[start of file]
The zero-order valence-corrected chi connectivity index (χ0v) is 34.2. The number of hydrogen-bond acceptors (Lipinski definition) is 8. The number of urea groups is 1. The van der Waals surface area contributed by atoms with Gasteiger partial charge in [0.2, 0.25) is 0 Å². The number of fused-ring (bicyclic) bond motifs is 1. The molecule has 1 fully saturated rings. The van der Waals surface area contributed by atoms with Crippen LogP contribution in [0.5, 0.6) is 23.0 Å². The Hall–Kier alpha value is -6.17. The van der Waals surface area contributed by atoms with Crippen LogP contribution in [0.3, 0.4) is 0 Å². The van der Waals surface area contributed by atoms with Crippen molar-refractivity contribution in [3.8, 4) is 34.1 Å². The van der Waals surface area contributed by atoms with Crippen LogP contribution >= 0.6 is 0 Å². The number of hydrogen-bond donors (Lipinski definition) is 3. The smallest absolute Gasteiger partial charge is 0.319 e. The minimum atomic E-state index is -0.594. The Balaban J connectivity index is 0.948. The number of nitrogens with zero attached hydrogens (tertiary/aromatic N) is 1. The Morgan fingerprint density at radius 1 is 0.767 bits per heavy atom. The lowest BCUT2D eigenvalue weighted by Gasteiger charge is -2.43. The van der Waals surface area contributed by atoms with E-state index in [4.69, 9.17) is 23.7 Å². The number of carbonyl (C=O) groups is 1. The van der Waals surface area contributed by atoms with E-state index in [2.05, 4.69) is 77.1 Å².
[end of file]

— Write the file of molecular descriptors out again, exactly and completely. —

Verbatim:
The zero-order valence-corrected chi connectivity index (χ0v) is 34.2. The number of hydrogen-bond acceptors (Lipinski definition) is 8. The number of urea groups is 1. The van der Waals surface area contributed by atoms with Gasteiger partial charge in [0.2, 0.25) is 0 Å². The number of fused-ring (bicyclic) bond motifs is 1. The molecule has 1 fully saturated rings. The van der Waals surface area contributed by atoms with Crippen LogP contribution in [0.5, 0.6) is 23.0 Å². The Hall–Kier alpha value is -6.17. The van der Waals surface area contributed by atoms with Crippen LogP contribution in [0.3, 0.4) is 0 Å². The van der Waals surface area contributed by atoms with Crippen molar-refractivity contribution in [3.8, 4) is 34.1 Å². The van der Waals surface area contributed by atoms with Crippen LogP contribution >= 0.6 is 0 Å². The number of hydrogen-bond donors (Lipinski definition) is 3. The smallest absolute Gasteiger partial charge is 0.319 e. The minimum atomic E-state index is -0.594. The Balaban J connectivity index is 0.948. The number of nitrogens with zero attached hydrogens (tertiary/aromatic N) is 1. The Morgan fingerprint density at radius 1 is 0.767 bits per heavy atom. The lowest BCUT2D eigenvalue weighted by Gasteiger charge is -2.43. The van der Waals surface area contributed by atoms with E-state index in [4.69, 9.17) is 23.7 Å². The number of carbonyl (C=O) groups is 1. The van der Waals surface area contributed by atoms with E-state index in [2.05, 4.69) is 77.1 Å².